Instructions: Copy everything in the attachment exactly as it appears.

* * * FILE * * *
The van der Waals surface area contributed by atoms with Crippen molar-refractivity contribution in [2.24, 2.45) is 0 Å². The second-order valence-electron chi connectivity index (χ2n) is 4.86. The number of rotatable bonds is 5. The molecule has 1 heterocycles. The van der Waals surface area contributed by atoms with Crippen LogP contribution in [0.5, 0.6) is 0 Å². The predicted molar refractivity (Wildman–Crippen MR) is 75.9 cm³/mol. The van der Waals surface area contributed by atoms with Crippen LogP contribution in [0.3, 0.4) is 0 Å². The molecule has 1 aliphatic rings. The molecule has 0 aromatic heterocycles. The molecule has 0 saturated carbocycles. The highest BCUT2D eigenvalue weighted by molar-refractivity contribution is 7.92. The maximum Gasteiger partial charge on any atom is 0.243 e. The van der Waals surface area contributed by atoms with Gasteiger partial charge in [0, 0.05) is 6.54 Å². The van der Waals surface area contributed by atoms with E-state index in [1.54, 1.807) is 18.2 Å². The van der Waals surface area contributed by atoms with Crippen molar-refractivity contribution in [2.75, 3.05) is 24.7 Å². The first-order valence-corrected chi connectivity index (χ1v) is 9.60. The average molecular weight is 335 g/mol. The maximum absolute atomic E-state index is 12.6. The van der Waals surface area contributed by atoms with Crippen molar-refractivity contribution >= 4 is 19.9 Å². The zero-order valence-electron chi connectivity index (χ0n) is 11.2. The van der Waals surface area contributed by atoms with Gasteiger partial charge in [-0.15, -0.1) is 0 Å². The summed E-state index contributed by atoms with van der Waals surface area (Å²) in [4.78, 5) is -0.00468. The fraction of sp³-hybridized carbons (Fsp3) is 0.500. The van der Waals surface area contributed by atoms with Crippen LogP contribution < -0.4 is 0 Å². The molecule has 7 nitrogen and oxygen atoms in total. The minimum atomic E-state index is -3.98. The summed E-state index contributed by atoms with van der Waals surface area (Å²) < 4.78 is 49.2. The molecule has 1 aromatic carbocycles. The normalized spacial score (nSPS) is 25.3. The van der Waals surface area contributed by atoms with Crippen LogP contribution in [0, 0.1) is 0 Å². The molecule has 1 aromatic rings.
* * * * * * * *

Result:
The van der Waals surface area contributed by atoms with Crippen molar-refractivity contribution in [2.24, 2.45) is 0 Å². The second-order valence-electron chi connectivity index (χ2n) is 4.86. The number of rotatable bonds is 5. The molecule has 1 heterocycles. The van der Waals surface area contributed by atoms with Crippen LogP contribution in [0.5, 0.6) is 0 Å². The predicted molar refractivity (Wildman–Crippen MR) is 75.9 cm³/mol. The van der Waals surface area contributed by atoms with Crippen LogP contribution in [0.3, 0.4) is 0 Å². The molecule has 1 aliphatic rings. The molecule has 0 aromatic heterocycles. The molecule has 0 saturated carbocycles. The highest BCUT2D eigenvalue weighted by molar-refractivity contribution is 7.92. The maximum Gasteiger partial charge on any atom is 0.243 e. The van der Waals surface area contributed by atoms with Gasteiger partial charge in [0, 0.05) is 6.54 Å². The van der Waals surface area contributed by atoms with E-state index in [1.54, 1.807) is 18.2 Å². The van der Waals surface area contributed by atoms with Crippen molar-refractivity contribution in [2.75, 3.05) is 24.7 Å². The first-order valence-corrected chi connectivity index (χ1v) is 9.60. The average molecular weight is 335 g/mol. The maximum absolute atomic E-state index is 12.6. The van der Waals surface area contributed by atoms with Crippen molar-refractivity contribution >= 4 is 19.9 Å². The zero-order valence-electron chi connectivity index (χ0n) is 11.2. The van der Waals surface area contributed by atoms with Gasteiger partial charge in [-0.15, -0.1) is 0 Å². The summed E-state index contributed by atoms with van der Waals surface area (Å²) in [4.78, 5) is -0.00468. The fraction of sp³-hybridized carbons (Fsp3) is 0.500. The van der Waals surface area contributed by atoms with Crippen LogP contribution < -0.4 is 0 Å². The molecule has 7 nitrogen and oxygen atoms in total. The minimum atomic E-state index is -3.98. The summed E-state index contributed by atoms with van der Waals surface area (Å²) < 4.78 is 49.2. The molecule has 1 aromatic carbocycles. The normalized spacial score (nSPS) is 25.3. The van der Waals surface area contributed by atoms with Crippen LogP contribution in [0, 0.1) is 0 Å². The molecule has 1 aromatic rings.